CORRECTED-GRAPHIC-Cheap Money Pushes Struggling US Debt Investors to Save Funding
(Corrects Mark Jenkins quote in 7th paragraph)
By Chibuike Oguh and Patturaja Murugaboopathy
Aug. 11 (Reuters) – The abundance of cheap corporate debt is pushing investors who typically buy debt from financially troubled U.S. companies to invest instead in financing companies that are shunned by banks and that don’t have no other way to borrow money.
Distressed debt investors grab a company’s debt in the hope that a potential bankruptcy would give them ownership of that company. The financial slowdown caused by the COVID-19 pandemic could have resulted in a tidal wave of such opportunities.
Instead, the US government and the Federal Reserve have flooded the market with liquidity, government assistance programs for the purchase of financial assets. This added to the cheap money that was already available thanks to the Fed’s near zero interest rates. Rajay Bagaria, chairman of Wasserstein Debt Opportunities, said troubled debt currently only accounts for 0.9% of the US high yield bond universe, adding that there were very few opportunities in the sector.
According to Fitch data, the 12-month default rate on US leveraged loans fell to 1.4% at the end of July, the lowest in 25 months.
Fitch expects the default rate to be 1.5% by the end of this year.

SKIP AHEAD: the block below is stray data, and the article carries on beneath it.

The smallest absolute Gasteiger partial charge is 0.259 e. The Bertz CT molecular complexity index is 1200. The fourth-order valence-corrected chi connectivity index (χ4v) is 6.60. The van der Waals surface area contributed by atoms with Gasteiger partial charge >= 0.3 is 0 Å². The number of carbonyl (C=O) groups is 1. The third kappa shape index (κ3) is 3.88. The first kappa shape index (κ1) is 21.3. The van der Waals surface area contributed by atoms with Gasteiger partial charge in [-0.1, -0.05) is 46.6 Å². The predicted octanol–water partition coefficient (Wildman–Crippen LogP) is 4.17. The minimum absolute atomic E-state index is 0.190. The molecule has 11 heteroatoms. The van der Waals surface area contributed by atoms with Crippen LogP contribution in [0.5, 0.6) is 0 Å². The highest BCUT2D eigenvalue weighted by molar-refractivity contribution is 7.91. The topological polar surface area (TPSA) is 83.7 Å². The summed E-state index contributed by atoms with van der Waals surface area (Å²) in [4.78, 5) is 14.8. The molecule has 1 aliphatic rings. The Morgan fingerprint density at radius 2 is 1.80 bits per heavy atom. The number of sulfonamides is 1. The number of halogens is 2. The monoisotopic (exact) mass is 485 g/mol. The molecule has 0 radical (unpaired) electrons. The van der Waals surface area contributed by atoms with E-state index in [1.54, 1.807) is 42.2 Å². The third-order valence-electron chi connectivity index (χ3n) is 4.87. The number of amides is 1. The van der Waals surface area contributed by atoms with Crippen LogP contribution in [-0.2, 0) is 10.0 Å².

“The old troubled debt days where I would buy something like 60 or 70 cents a dollar, rearrange it, put more money in it and sell it two or three times, that doesn’t happen right now. “said Mark Jenkins, Global Credit Manager at Carlyle Group Inc.
As a result, troubled debt investors have resorted to bailout financing from companies in hard-hit sectors such as real estate, airlines and event management. They also provide loans to companies looking to consolidate their balance sheets in the face of growing consumer demand.
Struggling US debt funds have raised $ 12.4 billion in the first seven months of this year, down 60% from the $ 31.1 billion raised in the same period last year . Funds targeting direct loan investments have raised $ 28 billion, up from $ 27 billion raised a year ago, according to financial data provider Preqin.
“The ‘distress’ of today has shifted into giving the upper hand to existing lenders,” said Chris Sheldon, head of leveraged credit at KKR & Co Inc, which has raised an “opportunity fund”. dislocation “of $ 2.8 billion at the height of the crisis last year. More and more private equity firms are replacing banks as lenders to businesses, especially those in the middle market with revenues of up to $ 500 million. For now, struggling investors are hoping the government’s economic support programs will run out soon, prompting companies to start looking for financing to pay off outstanding debt with short-term maturities.
“There are companies whose cash flow will not increase to the level that will allow them to refinance their debt. They really will not be able to hide,” said Victor Khosla, founder and chief investment officer at Strategic Value Partners, a group in difficulty. company with $ 15 billion in assets under management.
(Reporting by Patturaja Murugaboopathy in Bangalore and Chibuike Oguh in New York; editing by Diane Craft)